That brings me to the second, perhaps most important part of my speech, and the issue that is causing so much unhappiness; I hope that the Minister pays close attention. It seems that a new canine and feline sector group has been established, with a surprising lack of consultation anywhere. If there is to be a new organisation, it should be fully independent from any sectoral interests. Only with an independent group will the correct provisions be put in place to protect the welfare of dogs in the UK.
I also question the establishment of the group. I do not understand why it was set up, what the process for the recruitment of its members was, or how the group is to be funded, and I would be grateful if the Minister clarified those issues. Was the group and its membership established under the Nolan principles?
I understand that the new group will be under the chairmanship of Professor Steve Dean. I have met him, and he is extremely knowledgeable about dogs-the problem is that he happens to be chairman of the Kennel Club. It would appear that a cosy relationship has formed between the Kennel Club and DEFRA, which, as I said in a letter to the noble Lord de Mauley, is seriously dividing opinion-formers in the dog world, and compromising, I believe, the welfare of dogs. The creation of the new group and the choice of chairman have frankly created hostility in the dog world. Any chairman of a dog welfare board, I suggest to the Minister, should be able to unite, not divide, that world.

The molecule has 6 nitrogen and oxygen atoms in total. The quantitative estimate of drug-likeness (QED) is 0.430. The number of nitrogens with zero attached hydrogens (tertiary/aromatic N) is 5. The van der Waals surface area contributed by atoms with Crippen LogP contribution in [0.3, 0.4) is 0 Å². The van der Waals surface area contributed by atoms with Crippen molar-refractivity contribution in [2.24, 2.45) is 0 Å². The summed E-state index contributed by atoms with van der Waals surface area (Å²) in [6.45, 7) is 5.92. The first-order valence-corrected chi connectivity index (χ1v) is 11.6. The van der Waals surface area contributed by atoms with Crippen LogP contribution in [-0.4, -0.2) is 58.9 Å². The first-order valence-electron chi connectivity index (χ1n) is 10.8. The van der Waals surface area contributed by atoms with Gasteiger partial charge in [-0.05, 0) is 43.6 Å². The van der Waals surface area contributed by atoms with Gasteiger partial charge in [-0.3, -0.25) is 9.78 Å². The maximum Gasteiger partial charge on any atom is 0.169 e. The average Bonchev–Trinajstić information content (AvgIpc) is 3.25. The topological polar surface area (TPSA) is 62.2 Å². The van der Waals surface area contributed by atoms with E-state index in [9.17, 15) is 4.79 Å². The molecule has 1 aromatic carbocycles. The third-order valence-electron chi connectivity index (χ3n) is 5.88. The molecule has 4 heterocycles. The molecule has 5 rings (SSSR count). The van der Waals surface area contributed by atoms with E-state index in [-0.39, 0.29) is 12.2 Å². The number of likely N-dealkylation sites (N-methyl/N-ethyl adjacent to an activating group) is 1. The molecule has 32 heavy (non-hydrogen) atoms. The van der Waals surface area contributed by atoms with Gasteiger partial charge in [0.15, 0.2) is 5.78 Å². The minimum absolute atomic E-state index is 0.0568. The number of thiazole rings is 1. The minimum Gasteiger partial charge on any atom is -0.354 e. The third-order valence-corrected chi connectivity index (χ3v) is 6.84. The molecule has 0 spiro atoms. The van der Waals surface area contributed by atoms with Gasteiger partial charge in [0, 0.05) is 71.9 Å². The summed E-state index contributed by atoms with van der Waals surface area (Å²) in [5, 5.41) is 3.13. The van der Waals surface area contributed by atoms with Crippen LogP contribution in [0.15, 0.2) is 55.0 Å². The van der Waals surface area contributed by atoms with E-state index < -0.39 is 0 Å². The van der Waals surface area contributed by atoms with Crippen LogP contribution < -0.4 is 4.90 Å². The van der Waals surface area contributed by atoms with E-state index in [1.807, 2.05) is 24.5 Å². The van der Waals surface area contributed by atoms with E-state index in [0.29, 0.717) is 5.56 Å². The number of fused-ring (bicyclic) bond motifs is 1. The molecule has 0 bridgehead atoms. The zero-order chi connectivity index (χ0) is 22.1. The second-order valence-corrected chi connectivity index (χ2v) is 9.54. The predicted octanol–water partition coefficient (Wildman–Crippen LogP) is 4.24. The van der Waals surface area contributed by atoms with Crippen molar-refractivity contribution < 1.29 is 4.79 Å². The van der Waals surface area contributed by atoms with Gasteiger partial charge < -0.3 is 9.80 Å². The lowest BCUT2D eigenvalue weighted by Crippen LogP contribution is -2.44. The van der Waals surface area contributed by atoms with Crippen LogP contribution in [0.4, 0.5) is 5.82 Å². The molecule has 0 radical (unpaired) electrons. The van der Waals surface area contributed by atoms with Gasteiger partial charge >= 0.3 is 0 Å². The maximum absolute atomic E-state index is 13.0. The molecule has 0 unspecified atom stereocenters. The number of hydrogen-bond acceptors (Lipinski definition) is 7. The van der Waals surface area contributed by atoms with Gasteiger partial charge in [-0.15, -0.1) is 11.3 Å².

The position of the Kennel Club as a regulatory body seems to have been elevated recently, following a speech from Professor Steve Dean, in which he said that the Kennel Club had the
“primary role as the regulator for the welfare of dogs”,
and had worked with DEFRA to form the canine and feline sector group, under his chairmanship.
There is a fundamental conflict of interest in the Kennel Club’s taking a leading role in the welfare of dogs, as its main source of income comes from the fees that it charges for the registering and transfer of ownership of puppies. Therefore, it is not in the Kennel Club’s interest to restrict the number of organisations by imposing tougher health requirements. Given that conflict of interest, I do not believe that the Kennel Club is the best organisation to be given responsibility for the regulation of dog welfare.